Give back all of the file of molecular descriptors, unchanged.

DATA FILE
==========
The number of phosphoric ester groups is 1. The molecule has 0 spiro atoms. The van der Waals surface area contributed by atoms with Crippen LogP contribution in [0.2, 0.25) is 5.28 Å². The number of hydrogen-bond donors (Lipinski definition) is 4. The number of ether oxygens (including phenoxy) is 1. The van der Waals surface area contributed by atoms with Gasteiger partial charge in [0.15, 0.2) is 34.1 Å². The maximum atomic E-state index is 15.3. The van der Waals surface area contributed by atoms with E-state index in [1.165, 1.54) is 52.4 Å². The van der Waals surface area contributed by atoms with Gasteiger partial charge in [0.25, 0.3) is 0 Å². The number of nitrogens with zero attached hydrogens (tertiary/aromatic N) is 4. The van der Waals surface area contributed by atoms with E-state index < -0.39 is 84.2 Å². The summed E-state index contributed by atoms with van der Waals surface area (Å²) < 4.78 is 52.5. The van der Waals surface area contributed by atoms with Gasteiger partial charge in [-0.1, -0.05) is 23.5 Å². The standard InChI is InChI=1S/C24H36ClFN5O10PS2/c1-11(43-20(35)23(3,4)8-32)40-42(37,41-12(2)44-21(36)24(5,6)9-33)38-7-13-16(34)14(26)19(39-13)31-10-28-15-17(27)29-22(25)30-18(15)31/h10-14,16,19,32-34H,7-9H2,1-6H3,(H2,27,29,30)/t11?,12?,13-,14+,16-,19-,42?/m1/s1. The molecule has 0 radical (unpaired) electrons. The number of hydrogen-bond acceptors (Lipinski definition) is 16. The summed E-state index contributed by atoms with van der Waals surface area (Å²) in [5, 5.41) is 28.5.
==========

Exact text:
The number of phosphoric ester groups is 1. The molecule has 0 spiro atoms. The van der Waals surface area contributed by atoms with Crippen LogP contribution in [0.2, 0.25) is 5.28 Å². The number of hydrogen-bond donors (Lipinski definition) is 4. The number of ether oxygens (including phenoxy) is 1. The van der Waals surface area contributed by atoms with Gasteiger partial charge in [0.15, 0.2) is 34.1 Å². The maximum atomic E-state index is 15.3. The van der Waals surface area contributed by atoms with E-state index in [1.165, 1.54) is 52.4 Å². The van der Waals surface area contributed by atoms with Gasteiger partial charge in [0.25, 0.3) is 0 Å². The number of nitrogens with zero attached hydrogens (tertiary/aromatic N) is 4. The van der Waals surface area contributed by atoms with E-state index < -0.39 is 84.2 Å². The summed E-state index contributed by atoms with van der Waals surface area (Å²) < 4.78 is 52.5. The van der Waals surface area contributed by atoms with Gasteiger partial charge in [-0.1, -0.05) is 23.5 Å². The standard InChI is InChI=1S/C24H36ClFN5O10PS2/c1-11(43-20(35)23(3,4)8-32)40-42(37,41-12(2)44-21(36)24(5,6)9-33)38-7-13-16(34)14(26)19(39-13)31-10-28-15-17(27)29-22(25)30-18(15)31/h10-14,16,19,32-34H,7-9H2,1-6H3,(H2,27,29,30)/t11?,12?,13-,14+,16-,19-,42?/m1/s1. The molecule has 0 radical (unpaired) electrons. The number of hydrogen-bond acceptors (Lipinski definition) is 16. The summed E-state index contributed by atoms with van der Waals surface area (Å²) in [5, 5.41) is 28.5.